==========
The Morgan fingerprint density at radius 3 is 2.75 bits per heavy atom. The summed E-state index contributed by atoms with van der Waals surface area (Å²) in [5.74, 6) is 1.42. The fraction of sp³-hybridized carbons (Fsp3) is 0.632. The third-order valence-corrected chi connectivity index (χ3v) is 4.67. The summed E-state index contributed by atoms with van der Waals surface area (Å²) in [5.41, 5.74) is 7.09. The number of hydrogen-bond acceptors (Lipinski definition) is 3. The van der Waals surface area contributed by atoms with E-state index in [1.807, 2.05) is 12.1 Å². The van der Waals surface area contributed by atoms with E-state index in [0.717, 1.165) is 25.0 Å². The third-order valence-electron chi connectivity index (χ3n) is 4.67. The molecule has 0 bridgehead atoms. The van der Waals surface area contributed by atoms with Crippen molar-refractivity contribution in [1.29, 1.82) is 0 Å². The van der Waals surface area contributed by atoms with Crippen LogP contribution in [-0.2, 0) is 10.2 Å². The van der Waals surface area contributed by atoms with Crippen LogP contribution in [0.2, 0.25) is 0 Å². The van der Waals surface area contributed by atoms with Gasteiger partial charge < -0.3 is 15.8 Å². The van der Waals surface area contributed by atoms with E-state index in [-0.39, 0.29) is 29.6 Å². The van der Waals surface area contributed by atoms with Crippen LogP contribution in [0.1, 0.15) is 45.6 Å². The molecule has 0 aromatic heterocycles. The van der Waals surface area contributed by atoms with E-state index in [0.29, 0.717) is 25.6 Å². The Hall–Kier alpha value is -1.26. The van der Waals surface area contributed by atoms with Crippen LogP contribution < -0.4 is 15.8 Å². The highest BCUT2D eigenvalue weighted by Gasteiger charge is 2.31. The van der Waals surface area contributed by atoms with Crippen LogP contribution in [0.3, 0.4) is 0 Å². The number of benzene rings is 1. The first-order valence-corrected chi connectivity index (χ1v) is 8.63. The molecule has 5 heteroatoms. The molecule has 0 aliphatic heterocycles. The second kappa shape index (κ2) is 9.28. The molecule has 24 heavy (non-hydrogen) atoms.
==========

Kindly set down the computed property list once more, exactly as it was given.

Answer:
The Morgan fingerprint density at radius 3 is 2.75 bits per heavy atom. The summed E-state index contributed by atoms with van der Waals surface area (Å²) in [5.74, 6) is 1.42. The fraction of sp³-hybridized carbons (Fsp3) is 0.632. The third-order valence-corrected chi connectivity index (χ3v) is 4.67. The summed E-state index contributed by atoms with van der Waals surface area (Å²) in [5.41, 5.74) is 7.09. The number of hydrogen-bond acceptors (Lipinski definition) is 3. The van der Waals surface area contributed by atoms with E-state index in [1.807, 2.05) is 12.1 Å². The van der Waals surface area contributed by atoms with E-state index in [0.717, 1.165) is 25.0 Å². The third-order valence-electron chi connectivity index (χ3n) is 4.67. The molecule has 0 bridgehead atoms. The van der Waals surface area contributed by atoms with Crippen molar-refractivity contribution in [1.29, 1.82) is 0 Å². The van der Waals surface area contributed by atoms with Crippen LogP contribution in [-0.2, 0) is 10.2 Å². The van der Waals surface area contributed by atoms with Crippen LogP contribution in [0.2, 0.25) is 0 Å². The van der Waals surface area contributed by atoms with Gasteiger partial charge < -0.3 is 15.8 Å². The van der Waals surface area contributed by atoms with E-state index in [-0.39, 0.29) is 29.6 Å². The van der Waals surface area contributed by atoms with Crippen LogP contribution in [0.1, 0.15) is 45.6 Å². The molecule has 0 aromatic heterocycles. The van der Waals surface area contributed by atoms with E-state index in [0.29, 0.717) is 25.6 Å². The Hall–Kier alpha value is -1.26. The van der Waals surface area contributed by atoms with Crippen LogP contribution < -0.4 is 15.8 Å². The highest BCUT2D eigenvalue weighted by Gasteiger charge is 2.31. The van der Waals surface area contributed by atoms with Crippen LogP contribution in [0.3, 0.4) is 0 Å². The number of benzene rings is 1. The first-order valence-corrected chi connectivity index (χ1v) is 8.63. The molecule has 5 heteroatoms. The molecule has 0 aliphatic heterocycles. The second kappa shape index (κ2) is 9.28. The molecule has 24 heavy (non-hydrogen) atoms.